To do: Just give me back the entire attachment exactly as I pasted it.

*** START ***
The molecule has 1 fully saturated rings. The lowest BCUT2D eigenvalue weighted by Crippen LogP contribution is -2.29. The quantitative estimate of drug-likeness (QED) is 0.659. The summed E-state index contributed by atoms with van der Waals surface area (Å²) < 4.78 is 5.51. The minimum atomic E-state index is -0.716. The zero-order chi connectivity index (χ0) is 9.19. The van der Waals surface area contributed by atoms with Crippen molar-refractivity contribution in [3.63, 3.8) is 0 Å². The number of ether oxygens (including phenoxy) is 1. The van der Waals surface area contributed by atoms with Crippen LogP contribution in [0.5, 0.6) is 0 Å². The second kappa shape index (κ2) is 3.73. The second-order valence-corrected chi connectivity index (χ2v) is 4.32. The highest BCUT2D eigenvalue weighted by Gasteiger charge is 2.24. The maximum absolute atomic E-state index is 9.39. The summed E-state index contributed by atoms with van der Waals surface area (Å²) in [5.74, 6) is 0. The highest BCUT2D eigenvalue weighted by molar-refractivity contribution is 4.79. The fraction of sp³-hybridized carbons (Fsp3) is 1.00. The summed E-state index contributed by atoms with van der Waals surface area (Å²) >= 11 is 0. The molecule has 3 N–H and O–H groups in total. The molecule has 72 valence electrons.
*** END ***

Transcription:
The molecule has 1 fully saturated rings. The lowest BCUT2D eigenvalue weighted by Crippen LogP contribution is -2.29. The quantitative estimate of drug-likeness (QED) is 0.659. The summed E-state index contributed by atoms with van der Waals surface area (Å²) < 4.78 is 5.51. The minimum atomic E-state index is -0.716. The zero-order chi connectivity index (χ0) is 9.19. The van der Waals surface area contributed by atoms with Crippen molar-refractivity contribution in [3.63, 3.8) is 0 Å². The number of ether oxygens (including phenoxy) is 1. The van der Waals surface area contributed by atoms with Crippen LogP contribution in [0.5, 0.6) is 0 Å². The second kappa shape index (κ2) is 3.73. The second-order valence-corrected chi connectivity index (χ2v) is 4.32. The highest BCUT2D eigenvalue weighted by Gasteiger charge is 2.24. The maximum absolute atomic E-state index is 9.39. The summed E-state index contributed by atoms with van der Waals surface area (Å²) in [5.74, 6) is 0. The highest BCUT2D eigenvalue weighted by molar-refractivity contribution is 4.79. The fraction of sp³-hybridized carbons (Fsp3) is 1.00. The summed E-state index contributed by atoms with van der Waals surface area (Å²) >= 11 is 0. The molecule has 3 N–H and O–H groups in total. The molecule has 72 valence electrons.